Shocking news just in.

More than 200 bodies have been found at an Indigenous school in Canada.

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Horrific news just in.


More than 200 bodies have been found at an Indigenous school in Canada.

The bodies of 215 children were found.

Some aged as young as three-years-old...

The institution in which they were found was once Canada's largest Indigenous residential school.

One of the institutions that held children taken from families across the nation.

The remains were confirmed last weekend.

Chief Rosanne Casimir of the Tk'emlups te Secwépemc First Nation said in a news release that the remains were confirmed last weekend with the help of ground-penetrating radar.

And horrifically...

There may be more bodies found - as there are still other areas on the school grounds to check.

In an earlier release, Casimir said:

[The findings are an] unthinkable loss that was spoken about but never documented at the Kamloops Indian Residential School.

The schools went on from between the 19th Century up until the 1970s.

More than 150,000 First Nations children were required to attend state-funded Christian schools as part of a program to integrate them into Canadian society.

They were forced to convert to Christianity.

And were not allowed to speak in their native languages.

Many were beaten and verbally abused.

And it's believed up to 6,000 children died while at the schools...

The Canadian government apologised back in 2008.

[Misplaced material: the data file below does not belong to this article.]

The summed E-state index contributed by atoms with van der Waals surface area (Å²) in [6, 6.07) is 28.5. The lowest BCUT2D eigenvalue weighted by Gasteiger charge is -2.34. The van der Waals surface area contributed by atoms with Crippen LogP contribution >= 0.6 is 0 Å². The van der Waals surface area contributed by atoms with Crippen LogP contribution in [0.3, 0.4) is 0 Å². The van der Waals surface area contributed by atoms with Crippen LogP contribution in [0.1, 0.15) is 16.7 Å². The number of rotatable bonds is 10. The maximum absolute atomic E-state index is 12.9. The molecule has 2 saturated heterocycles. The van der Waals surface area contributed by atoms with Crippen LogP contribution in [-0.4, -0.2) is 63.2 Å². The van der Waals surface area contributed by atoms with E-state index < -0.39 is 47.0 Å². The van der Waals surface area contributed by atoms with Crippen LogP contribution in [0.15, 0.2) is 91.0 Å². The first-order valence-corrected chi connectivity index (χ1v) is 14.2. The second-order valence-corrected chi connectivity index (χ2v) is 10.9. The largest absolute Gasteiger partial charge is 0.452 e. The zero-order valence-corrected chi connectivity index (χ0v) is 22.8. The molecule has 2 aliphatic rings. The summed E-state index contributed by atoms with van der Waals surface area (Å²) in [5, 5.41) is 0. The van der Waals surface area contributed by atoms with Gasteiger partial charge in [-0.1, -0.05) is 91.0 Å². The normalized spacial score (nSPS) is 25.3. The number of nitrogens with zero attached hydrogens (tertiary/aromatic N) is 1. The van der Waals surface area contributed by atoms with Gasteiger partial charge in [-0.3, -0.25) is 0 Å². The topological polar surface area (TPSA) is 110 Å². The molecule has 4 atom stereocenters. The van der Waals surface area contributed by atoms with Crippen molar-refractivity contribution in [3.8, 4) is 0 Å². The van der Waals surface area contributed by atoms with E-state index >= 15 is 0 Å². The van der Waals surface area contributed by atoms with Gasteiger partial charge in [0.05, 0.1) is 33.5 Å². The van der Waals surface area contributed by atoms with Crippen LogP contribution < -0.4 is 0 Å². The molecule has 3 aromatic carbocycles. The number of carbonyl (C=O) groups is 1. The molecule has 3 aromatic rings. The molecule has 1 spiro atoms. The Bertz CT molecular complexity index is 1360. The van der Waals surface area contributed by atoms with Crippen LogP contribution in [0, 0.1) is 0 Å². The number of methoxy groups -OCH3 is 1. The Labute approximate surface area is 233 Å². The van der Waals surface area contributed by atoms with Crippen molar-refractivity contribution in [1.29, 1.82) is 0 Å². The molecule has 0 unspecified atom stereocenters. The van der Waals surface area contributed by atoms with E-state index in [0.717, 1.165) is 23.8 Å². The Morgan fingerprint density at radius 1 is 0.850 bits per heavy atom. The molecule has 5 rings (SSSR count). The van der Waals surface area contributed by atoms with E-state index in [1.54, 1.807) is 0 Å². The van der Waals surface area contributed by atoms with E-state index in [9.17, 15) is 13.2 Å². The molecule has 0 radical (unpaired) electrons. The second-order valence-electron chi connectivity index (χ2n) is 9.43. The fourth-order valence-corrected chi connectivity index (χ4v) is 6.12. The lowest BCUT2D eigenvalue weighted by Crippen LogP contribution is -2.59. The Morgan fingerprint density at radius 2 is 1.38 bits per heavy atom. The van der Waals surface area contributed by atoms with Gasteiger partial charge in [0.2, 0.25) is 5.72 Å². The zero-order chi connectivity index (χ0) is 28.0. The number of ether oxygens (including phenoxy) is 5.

And admitted that physical and sexual abuse were rampant throughout the schools.

Indigenous leaders have also spoken about the schools for years.

With many claiming the schools are the root cause of alcoholism and drug addiction in the indigenous communities.

It's believed that the deaths are undocumented.

However, a local museum archivist is working with the Royal British Columbia Museum to see if any records of the deaths can be found.

Casimir said:

Given the size of the school, with up to 500 students registered and attending at any one time, we understand that this confirmed loss affects First Nations communities across British Columbia and beyond.

Nicole Schabus, a law professor at Thompson Rivers University, explained.

That each of her first-year law students at the Kamloops university spend at least one day at the former residential school speaking with survivors about conditions they had endured.

While survivors did not talk about an unmarked grave site...

They did speak about 'the ones who didn't make it'...

So tragic.

Our thoughts go out to all those who went through this unthinkable tragedy.